The latest edition of the Turn 2 Blog is presented by the American Crate All-Star Series.
*Turn 2 Blog is a regular feature on InsideDirtRacing.com. Here, site operators Michael Moats and Richard Allen take turns offering their thoughts on the dirt racing topics of the day from east Tennessee and beyond.
Richard: The 2019 Dirt Late Model season is rapidly coming to an end. As a matter of fact, the Lucas Oil Late Model Dirt Series has closed out its schedule while the World of Outlaws Morton Buildings Late Model Series has one weekend remaining when it takes to the track at The Dirt Track at Charlotte for the World Finals in early November. Of course, there are still numerous regional tour races and unsanctioned events left to play out before we reach the official end of the year.
One thing that has been made abundantly clear throughout the course of 2019 is that Brandon Sheppard and the Rocket Chassis house car team have been dominant as that car has pulled into victory lane well over 20 times. And more, Illinois driver has already wrapped up his second WoO Late Models championship to go along with all of those victories.
Some like to point out that Sheppard piled up the wins that he achieved by running a national touring series that was lacking in competition compared to the LOLMDS. This was particularly pointed out when 2018 champion Mike Marlar opted from the beginning of the campaign not to run the full schedule and then Chris Madden, who had finished in the top-3 of the standings each of the past two seasons, dropped off the tour before the halfway point.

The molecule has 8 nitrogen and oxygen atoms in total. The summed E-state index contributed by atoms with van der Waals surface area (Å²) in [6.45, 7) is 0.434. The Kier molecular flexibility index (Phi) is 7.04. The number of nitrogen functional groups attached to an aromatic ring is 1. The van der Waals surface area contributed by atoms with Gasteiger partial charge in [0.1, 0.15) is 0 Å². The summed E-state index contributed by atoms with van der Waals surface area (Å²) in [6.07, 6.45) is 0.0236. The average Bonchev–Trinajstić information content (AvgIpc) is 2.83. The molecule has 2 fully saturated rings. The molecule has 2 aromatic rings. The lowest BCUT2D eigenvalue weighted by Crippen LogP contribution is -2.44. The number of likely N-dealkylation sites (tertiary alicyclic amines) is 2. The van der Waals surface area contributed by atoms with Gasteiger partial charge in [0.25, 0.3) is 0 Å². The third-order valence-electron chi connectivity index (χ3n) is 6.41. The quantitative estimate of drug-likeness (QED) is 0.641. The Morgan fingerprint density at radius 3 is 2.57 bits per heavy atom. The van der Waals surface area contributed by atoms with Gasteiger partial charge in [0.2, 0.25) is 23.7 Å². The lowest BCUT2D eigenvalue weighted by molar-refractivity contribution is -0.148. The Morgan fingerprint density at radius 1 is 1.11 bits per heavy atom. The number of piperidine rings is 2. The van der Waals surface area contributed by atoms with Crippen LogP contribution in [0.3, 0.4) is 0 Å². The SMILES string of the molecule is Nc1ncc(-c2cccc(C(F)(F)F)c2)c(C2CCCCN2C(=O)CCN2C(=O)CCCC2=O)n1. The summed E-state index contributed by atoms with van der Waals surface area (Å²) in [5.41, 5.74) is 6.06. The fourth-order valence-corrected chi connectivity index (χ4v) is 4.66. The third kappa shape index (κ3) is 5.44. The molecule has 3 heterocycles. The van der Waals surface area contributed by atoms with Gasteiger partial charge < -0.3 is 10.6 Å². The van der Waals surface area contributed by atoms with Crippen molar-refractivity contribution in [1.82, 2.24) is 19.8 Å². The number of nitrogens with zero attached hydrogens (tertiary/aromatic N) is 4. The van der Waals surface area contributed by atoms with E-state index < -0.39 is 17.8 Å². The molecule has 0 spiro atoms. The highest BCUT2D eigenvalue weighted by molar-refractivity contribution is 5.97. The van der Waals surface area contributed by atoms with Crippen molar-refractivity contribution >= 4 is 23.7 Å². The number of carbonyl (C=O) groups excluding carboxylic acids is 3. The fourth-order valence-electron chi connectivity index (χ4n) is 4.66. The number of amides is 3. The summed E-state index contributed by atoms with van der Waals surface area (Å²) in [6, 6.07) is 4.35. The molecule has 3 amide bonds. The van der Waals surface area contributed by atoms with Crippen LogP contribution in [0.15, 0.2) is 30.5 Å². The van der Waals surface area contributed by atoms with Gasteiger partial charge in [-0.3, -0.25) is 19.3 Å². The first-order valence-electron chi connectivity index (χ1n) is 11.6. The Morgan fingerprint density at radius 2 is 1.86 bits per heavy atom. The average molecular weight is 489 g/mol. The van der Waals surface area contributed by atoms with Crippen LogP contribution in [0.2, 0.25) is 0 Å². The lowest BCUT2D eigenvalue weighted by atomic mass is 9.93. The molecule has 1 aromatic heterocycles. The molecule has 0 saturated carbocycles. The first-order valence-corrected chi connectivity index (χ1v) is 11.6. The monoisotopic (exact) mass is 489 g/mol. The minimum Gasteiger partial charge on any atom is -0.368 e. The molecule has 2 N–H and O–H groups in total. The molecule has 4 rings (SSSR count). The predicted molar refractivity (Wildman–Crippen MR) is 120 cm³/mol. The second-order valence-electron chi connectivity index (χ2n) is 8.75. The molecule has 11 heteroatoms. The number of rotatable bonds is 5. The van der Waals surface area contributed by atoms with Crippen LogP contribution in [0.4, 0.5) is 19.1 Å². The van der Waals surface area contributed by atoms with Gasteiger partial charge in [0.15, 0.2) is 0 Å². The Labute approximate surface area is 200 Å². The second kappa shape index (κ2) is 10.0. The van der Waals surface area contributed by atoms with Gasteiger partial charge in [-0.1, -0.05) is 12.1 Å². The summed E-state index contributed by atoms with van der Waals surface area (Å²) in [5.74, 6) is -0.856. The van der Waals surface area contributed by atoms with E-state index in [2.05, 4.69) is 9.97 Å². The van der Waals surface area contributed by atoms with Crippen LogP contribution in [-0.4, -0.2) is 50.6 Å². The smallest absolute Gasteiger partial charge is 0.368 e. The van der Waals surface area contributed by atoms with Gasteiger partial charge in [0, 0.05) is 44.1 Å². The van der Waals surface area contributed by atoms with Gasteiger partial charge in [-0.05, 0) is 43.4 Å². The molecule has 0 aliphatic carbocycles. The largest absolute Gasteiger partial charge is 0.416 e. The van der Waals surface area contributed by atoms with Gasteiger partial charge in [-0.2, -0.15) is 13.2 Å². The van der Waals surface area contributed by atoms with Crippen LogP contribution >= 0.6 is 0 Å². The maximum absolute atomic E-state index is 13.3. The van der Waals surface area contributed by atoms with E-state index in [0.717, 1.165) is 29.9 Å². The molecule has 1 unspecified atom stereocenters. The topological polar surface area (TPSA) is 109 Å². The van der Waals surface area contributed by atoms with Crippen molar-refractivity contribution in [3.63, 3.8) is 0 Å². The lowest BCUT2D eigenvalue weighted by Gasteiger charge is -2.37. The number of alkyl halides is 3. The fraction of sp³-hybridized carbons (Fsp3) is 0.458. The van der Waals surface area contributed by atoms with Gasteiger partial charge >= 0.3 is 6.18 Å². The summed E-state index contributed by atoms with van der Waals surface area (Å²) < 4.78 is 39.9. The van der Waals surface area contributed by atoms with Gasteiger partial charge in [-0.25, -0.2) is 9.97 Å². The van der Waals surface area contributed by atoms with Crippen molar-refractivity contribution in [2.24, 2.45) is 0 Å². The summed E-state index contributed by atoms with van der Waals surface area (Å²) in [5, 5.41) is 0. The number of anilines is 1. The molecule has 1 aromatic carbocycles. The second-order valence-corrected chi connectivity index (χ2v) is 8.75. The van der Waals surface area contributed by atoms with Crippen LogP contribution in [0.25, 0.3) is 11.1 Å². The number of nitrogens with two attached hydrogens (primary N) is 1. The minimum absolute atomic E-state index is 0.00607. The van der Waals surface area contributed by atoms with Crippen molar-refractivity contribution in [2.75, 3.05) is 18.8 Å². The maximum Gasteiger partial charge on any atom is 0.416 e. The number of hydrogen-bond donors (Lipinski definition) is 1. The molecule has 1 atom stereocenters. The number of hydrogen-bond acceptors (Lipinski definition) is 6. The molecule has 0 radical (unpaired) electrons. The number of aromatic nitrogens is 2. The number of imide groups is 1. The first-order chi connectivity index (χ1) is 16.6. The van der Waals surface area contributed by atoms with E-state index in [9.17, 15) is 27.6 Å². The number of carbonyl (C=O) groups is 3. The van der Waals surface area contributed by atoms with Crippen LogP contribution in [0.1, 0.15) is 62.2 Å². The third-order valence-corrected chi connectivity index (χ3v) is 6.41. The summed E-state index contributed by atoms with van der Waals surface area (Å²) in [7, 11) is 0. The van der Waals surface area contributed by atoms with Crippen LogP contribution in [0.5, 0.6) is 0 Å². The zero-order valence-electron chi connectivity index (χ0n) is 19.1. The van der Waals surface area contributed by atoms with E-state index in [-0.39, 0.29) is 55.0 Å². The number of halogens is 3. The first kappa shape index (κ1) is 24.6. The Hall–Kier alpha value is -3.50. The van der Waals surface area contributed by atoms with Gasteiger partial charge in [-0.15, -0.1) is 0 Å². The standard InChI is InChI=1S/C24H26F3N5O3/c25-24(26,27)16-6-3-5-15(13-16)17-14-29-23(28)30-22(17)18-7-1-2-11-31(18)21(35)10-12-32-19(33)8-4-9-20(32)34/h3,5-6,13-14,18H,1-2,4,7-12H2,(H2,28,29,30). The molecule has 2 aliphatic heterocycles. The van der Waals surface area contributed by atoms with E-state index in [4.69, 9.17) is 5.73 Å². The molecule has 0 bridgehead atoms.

However, the counter to that argument is to show that Sheppard won four crown jewel races(Dirt Late Model Dream, Prairie Dirt Classic, Dirt Million, Dirt Track World Championship). In those races, everyone who is anyone showed up and the No. 1 car beat them all to earn close to $350,000 from those features alone.
There is no doubt that Sheppard has had an extraordinary season in 2019. How do you rank his accomplishments?
Michael: A lot of people like the use the 2015 run by Jonathan Davenport as the standard for a dominating season on a national level. Sheppard’s 2019 season tops that and it’s not even close.
There were 3 races this year that paid $100,000 or more to win. Sheppard won all 3 of those races. Some folks may want to poo-poo the fact the Outlaws don’t have the competition that Lucas has. I get that. I’m taking those out of the equation, to a degree. Winning close to 20 series races regardless of the competition is nothing to take lightly. As you said, the best of the best were in the 3 big money races he won. That speaks for itself. People should also keep in mind he nearly won the USA Nationals in August which would have been another $50,000.
Richard: Also don’t forget that Sheppard recently won a $15,000 race at Fairbury American Legion Speedway driving his family owned car rather than the Rocket house car so his big wins were not even limited to those he earned while driving for Mark Richards.
In terms of chassis brands, the 2019 season started off as if it might be a run of complete domination by Rocket Chassis led by Sheppard and Longhorn Chassis led by Jonathan Davenport.
And indeed, those two brands did score a great many victories along the way and collected the two national series titles as Davenport grabbed the LOLMDS crown. However, Sweet-Bloomquist Race Cars really came on strong during the middle of the season when Chris Madden piled up crown jewel wins during the month of August. And more, Shane Clanton led a charge for Capital Race Cars that saw him pick up significant wins from July through September in those Georgia-built race cars.